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What is it about nice people that attract total idiots?Nice people are martyrs. Idiots are evangelists.


Friday, September 14, 2012

Time Machine week 33

Today is September 14th, 1970.  Nothing much happened today- apparently the world stopped for the wedding of Stevie Wonder and Syreeta Wright.  Now, yesterday, though, was a bit different.  With a $25,000 fee kicked in by a group of drug-running bikers called the Brotherhood Of Eternal Love, the Weather Underground helped LSD guru Timothy Leary escape from his prospective home for the next 20 years, the Federal Penitentery.  Leary was hustled to Algeria where he unloaded his presence on "fellow" fighter against the establishment Elbridge Cleaver.  The Black Panther leader thanked him for the visit by holding his wife and himself hostage for ransom.  They escaped again, and fled to Switzerland and then later to Afghanistan, where he learned you ain't in a country that doesn't extradite until you make it off the plane- and he didn't. A wonderful ending for the man who just months before announced his gubenatorial run against Ronald Reagan, a campaign whose "Come Together" slogan was the inspiration for the Beatles song of the same name, and which ended with his change of address to San Luis Opisbo Jail.

Or, Lock Up, Turn Around, Bend Over.

Welcome to Time Machine, and this has been a difficult one, frought with problems- not the least of which was having to step back a day to get a halfway decent lead-in.  But I think I have cobbled together a decent tale, featuring Bing Crosby, the Maharishi, Bernie Mac, and cameos from thousands.  I'll get to the problems along the way, and maybe when I'm done I'll just kick back and watch some football.  Ready?  Let's go!

10 hot 100 debuts this week, but only two worth mentioning- but they are biggies.  James Taylor hits the hot 100 for the first time with Fire And Rain coming in at #89; and the Carpenters roar in at #67 with We've Only Just Begun.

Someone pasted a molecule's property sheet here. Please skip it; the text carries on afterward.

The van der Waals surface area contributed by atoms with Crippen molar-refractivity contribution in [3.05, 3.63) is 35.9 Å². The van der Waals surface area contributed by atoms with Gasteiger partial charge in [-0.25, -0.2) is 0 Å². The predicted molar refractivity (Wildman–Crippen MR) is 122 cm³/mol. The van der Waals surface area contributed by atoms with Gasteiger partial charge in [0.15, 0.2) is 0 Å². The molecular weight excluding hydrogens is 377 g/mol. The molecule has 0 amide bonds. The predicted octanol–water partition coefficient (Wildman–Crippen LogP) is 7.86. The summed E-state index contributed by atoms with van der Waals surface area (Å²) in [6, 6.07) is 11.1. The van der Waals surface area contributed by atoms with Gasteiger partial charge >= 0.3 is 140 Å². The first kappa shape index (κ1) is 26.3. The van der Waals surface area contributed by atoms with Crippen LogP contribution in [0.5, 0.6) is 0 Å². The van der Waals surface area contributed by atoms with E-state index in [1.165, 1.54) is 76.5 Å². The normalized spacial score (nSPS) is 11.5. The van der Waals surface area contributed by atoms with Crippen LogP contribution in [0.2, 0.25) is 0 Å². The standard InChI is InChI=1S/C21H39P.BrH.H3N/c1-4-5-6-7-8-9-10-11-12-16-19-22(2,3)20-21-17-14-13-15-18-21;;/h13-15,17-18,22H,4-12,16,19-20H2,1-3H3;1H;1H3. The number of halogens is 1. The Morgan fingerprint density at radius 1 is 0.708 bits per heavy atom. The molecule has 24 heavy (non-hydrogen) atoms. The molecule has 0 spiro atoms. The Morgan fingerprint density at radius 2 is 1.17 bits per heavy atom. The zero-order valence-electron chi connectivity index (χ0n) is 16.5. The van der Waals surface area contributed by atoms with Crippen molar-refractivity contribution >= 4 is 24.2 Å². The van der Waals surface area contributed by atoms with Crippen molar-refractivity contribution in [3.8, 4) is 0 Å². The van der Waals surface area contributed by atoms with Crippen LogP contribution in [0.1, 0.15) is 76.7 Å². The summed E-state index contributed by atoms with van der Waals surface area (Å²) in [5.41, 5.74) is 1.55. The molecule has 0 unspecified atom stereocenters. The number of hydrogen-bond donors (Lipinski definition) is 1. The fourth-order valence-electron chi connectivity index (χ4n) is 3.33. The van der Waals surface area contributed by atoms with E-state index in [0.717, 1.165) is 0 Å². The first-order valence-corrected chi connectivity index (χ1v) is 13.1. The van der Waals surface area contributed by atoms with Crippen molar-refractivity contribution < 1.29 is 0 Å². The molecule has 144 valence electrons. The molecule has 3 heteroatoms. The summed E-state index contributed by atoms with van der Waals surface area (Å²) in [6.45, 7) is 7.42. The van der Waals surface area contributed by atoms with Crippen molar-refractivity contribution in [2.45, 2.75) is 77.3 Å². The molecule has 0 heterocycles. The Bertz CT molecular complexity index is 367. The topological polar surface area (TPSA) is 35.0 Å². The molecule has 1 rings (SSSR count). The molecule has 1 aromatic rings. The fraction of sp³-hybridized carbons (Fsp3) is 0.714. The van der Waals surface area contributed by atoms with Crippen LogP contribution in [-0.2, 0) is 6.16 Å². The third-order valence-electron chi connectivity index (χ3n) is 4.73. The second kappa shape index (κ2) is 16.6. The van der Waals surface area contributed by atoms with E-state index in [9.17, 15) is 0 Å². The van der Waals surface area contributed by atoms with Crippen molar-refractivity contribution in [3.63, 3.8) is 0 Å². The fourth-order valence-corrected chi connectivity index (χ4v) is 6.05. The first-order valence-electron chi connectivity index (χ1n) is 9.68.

Which brings us to a rather short list of birthday songs- another one of the delightful problems this week.  Turning 30 are CSN's Southern Cross, the Pointer Sisters' I'm So Excited, and the Stray Cats' Rock This Town.  One of my sacred songs turns 35- Jimmy Buffett's Changes In Latitudes, Changes In Attitudes.  Turning 40 are Lobo's I'd Love You To Want Me and Eric Clapton's Let It Rain.  And hitting the big 5-0 are the Crystal's He's A Rebel and Chubby Checker's Limbo Rock.  Blow out the candles...

30? But that means we're... EEEEEEYAGH!

The big dropper this week are the Who with Summertime Blues, plummeting 52 spots to #92.  Two songs climb 25 spots this week. The New Seekers move to 44 with Look What They've Done To My Song, Ma; the other one is in the top 40, so no peeking.

On August 19th of this year (2012), the Facebook page of the site where I get my look back contestants posted this message:

I'm changing the web hosting of Music VF.
In a few hours, the sites should be faster and more reliable.

Today, the new, improved site was down.  When it came up, it still wasn't working right, so I had to do it the hard way.  And did I have my work cut out for me!  Because it's time to switch to the thirties, and I start off with a story so big, an epic sweeping as Elvis and the Beatles.  The top act of the decade- Bing Crosby.

Such a huge story, I can only hit a select facet of, even in a TM denuded of other features like this one.  Bing was a big star before he starred as a solo act, having been vocalists on many of the age's big bands, especially the previously featured Paul Whiteman.  It was 1927 when his first solo effort- his cover of Just A Gigolo- hit #12.  He followed it with his first chart topper, Out Of Nowhere (which certainly didn't match his situation).Bing totalled 16 top tens just that year, including another #1, Just One More Chance.  His last year to chart a new song was 1960, and in between he racked up 37 top dogs (the last one 1948's Now Is The Hour) and 15 gold records.  But of course his greatest accomplishment was his recording of White Christmas.

Everyone knows that this was the biggest single recording of all time.  But how did it get there?  The single charted in 20 different years, hitting #1 not only at first release in 1942 (for 11 weeks), but also in 1945 (2 weeks) and 1946 (one week).  it topped out at #3 in 1947, #5 in 1944 and 1949, #6 in 1943 and 1948, #7 in 1955 (its last top ten charting),#12 in 1961,  #13 in 1950, 1951, and 1954, #21 in 1953, #26 in 1960, #34 in 1957, #38 in 1962, and hot 100 chartings in 1956, 1958, and 1959.  In 21 years, it failed to chart only in 1952.